How to Write an Effective Press Release
Are you learning how to write a press release? You’ve come to the right place. Here, we will go through the steps on how to write an effective press release and give you some tips and suggestions on how to write one.
A press release is an excellent way for your organization or business to make an announcement. It provides compelling content to journalists and other news media members and can provide information, make an official statement, or create a critical report. From there, journalists and other members of news media can write a story and publish it for the general public to read.
Press releases typically follow a standard structure: a letterhead or logo, the release’s headline, and sub-headline, the dateline, an introduction, the body, the boilerplate (a short “about the organization”), contact information, and the close.
Here are some suggestions to keep in mind when writing one.
1. The Headline
Write a short, eye-catching headline that summarizes the central part of the news. Make sure the headline is around or under six or seven words. If necessary, add a sub-headline (called a “dek”) to expand on the headline in more detail. Your headline should be in 20 point bold and centered font, while the sub-headline should be in italics in 16-point font.
2. The Dateline
Your press release should start with the release date and your organization’s city and state, then a dash. After that, continue to the press release’s content. If you date the press release after the day you send it to the media, journalists will interpret it as a news embargo and will release their story on the date you write on the press release.
3. The Introduction
As the introduction to your press release, the first paragraph should contain the primary point and relevant information. Additional paragraphs in the body should have further details.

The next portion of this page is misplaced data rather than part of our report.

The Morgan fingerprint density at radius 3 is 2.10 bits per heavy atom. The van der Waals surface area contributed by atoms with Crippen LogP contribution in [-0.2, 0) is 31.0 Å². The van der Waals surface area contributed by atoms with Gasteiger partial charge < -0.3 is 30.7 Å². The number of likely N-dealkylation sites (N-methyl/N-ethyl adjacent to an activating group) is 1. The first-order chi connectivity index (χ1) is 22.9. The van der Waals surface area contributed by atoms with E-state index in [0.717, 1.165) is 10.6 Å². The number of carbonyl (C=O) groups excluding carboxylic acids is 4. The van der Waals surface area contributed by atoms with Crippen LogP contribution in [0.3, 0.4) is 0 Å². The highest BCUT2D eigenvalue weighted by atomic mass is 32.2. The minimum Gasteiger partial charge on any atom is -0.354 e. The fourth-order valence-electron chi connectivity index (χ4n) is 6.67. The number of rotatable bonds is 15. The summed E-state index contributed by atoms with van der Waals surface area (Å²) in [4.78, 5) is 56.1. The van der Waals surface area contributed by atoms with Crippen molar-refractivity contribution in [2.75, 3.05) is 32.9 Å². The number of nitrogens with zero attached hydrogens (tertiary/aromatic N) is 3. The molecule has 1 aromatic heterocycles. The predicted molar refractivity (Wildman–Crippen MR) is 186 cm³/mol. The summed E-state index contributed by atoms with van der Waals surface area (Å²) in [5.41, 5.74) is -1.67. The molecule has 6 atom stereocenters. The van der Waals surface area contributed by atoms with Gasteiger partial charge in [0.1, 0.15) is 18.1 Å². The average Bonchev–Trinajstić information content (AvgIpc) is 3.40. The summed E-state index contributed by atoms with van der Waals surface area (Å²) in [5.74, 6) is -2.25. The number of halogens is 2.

4. The Body
The introduction of the press release should briefly touch on the who, what, when, where, why, and how (if applicable) of the topic. The remaining paragraphs (the body) should expand on those and provide more information or relevant details. Where applicable, also explain how something is happening.
5. The Style
Your press release will be the basis of a journalist’s news story. Sentences should be short, simple, and jargon-free. Check for spelling and grammar errors before sending out the press release.
6. A Quote
Quotes can make press releases more engaging. Think about using a quote from someone in your organization or company. Ensure it reads like something someone would say. Keep it short and edit it to a shorter length if necessary.
7. Boilerplate and Contact
The press release should contain the name, phone number, email, and/or mailing address, social media, or other similar contact information for journalists to contact if necessary. You can also include a “boilerplate,” which is a simple “about” section describing your company or organization.
8. The Ending
Press releases use the “###” symbol to indicate the end of the press release. This goes before the contact information but after the body of the press release.